There was one part at the beginning that also borderline creeped me out. I get that Clary is all amazing because she can create magicky new runes but Clare went overboard on that in parts. The way this new rune is described is ridiculous. 'simple as a cross' 'new to the world as a just born baby' 'held a sleeping threat' 'born out of rage, guilt and impotent anger'...... WTF?? Honestly, I don't even remember now what the damn rune did. That's a lot of poorly written hype for something so inconsequential. BLEGH
Another problem with this book: Where the hell did the Iron Sisters come from? Clare says they're the female counterpart to the Silent Brothers and that makes sense and all, but why have they not been mentioned until the next to last book in the series? I assume this is a case of 'let me make up a bunch more crap so I can write three more books in this series.' I can give some leeway in world-building being added beyond the first few books but she needed some kind of reason why they just appear out of nowhere.
Another wtf episode in this book: the whole thing about Izzy's parents cheating. It's believable, they just lost a son and everything (although I think the cheating was supposed to have been years before) but why does it matter? Did Clare just feel like adding some more scandal to this book? It doesn't seem relevant at all and the Lightwood parents (esp. the father) aren't very important in the scheme of things. Is this supposed to be for the purpose of developing something in Izzy's character? Yeah, let's just go with that.
And the super WTF scene of this book? The super make-out scene between Jace and Clary. I assumed that Clare kept things PG rated because she's writing for a YA audience and I have to admit, I kind of respected her for it. So much for that.... I guess it's supposed to show that Jace isn't himself.. blah blah blah. But I feel like that was evidently expressed a dozen other ways quite well and that whole super fairy juice make out scene was just unnecessary. Also, aren't they like 17-18. And they're just drinking all this crap like nothing. So much for that stellar example for our youth thing, Clare.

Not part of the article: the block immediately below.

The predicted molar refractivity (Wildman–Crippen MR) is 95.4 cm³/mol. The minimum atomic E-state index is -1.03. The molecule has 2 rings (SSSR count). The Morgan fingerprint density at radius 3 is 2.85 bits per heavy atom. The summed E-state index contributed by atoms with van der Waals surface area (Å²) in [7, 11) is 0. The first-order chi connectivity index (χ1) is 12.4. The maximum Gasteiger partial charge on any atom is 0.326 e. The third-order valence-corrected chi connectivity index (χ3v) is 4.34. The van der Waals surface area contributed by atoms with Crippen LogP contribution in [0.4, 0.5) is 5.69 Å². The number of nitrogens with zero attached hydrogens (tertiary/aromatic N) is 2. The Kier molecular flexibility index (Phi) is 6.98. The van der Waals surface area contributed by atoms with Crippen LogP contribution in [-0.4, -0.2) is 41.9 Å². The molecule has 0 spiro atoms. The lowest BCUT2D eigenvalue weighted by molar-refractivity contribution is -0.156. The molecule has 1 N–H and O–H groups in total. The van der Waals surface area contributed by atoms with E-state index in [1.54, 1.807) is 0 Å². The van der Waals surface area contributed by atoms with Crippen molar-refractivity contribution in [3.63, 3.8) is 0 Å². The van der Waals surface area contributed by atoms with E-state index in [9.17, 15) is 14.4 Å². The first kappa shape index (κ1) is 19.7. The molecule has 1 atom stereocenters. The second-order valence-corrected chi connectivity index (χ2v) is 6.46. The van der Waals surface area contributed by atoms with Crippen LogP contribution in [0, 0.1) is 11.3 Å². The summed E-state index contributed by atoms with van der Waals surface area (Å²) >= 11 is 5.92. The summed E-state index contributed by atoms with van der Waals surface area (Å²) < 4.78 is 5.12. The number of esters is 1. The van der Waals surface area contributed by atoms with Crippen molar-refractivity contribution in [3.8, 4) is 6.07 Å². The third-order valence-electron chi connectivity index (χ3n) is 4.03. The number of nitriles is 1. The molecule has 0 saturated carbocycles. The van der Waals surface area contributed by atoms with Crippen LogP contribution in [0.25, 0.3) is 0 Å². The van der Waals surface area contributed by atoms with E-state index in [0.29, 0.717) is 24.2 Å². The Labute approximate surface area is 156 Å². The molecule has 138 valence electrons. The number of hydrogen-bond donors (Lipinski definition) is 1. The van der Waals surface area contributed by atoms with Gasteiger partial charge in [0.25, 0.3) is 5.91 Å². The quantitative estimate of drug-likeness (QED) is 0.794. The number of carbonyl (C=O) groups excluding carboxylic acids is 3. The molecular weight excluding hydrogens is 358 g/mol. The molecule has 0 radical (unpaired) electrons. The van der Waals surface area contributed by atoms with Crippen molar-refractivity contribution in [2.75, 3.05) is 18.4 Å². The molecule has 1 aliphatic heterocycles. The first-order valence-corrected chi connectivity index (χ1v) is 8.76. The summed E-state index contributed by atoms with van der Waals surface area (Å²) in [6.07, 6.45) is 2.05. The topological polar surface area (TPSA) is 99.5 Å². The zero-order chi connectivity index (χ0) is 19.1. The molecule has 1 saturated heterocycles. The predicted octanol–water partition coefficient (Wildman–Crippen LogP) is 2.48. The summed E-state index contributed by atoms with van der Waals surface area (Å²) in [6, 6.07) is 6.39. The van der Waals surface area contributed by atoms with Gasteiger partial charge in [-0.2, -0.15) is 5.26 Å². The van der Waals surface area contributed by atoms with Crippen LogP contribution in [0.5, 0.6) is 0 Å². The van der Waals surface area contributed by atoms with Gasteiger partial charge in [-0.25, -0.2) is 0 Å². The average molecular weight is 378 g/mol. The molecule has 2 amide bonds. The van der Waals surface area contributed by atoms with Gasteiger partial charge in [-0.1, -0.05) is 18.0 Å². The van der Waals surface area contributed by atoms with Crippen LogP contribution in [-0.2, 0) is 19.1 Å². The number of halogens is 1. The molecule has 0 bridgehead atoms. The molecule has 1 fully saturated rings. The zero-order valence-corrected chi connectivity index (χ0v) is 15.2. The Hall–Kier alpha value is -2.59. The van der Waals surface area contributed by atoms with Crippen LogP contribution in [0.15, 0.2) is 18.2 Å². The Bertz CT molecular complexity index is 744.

Another thing I never quite 'got' in the book: how Clary notices that Jace is Jace but 'not' Jace. He's different but not possessed different... even though he's kinda possessed by Sebastian. Right? Am I the only one confused at this distinction? And if you can notice something clearly 'off' about your boyfriend/girlfriend, then how on earth can you just make out with them like everything is absolutely normal?
I started off really liking this series. The world drew me in; I liked the characters, even if they are supposedly Harry Potter ripoffs.
[tangent alert] which by the way I never got. If you look closely, you can see some similarities between Jace and Draco but they're not the same at all. They have become differentiated enough that the comparison is a stretch anymore. Also, the obvious Lupin/Luke thing: Both are derivatives of the word lycanthrope so that's where that comes in. And in world where vampires and demons abound, it seems very appropriate to throw some werewolves in the mix. Anyways [tangent over]
So, I started off a pretty enthusiastic fan of the series (even though I haven't seen the movie yet) but it's starting to go downhill for me. I think that somewhere in the middle of the 3rd book, Clare decided that maybe she didn't really want to end it so she left a door open for follow-ups. However, the 4th and especially 5th books in the series are adding some pretty long stretches into believability. One of the best things about this book though, was that it seems Simon is coming into his own more and I'm looking forward to seeing how that plays out.
Okay, end of superlong ramble. Thanks for reading. :D (less)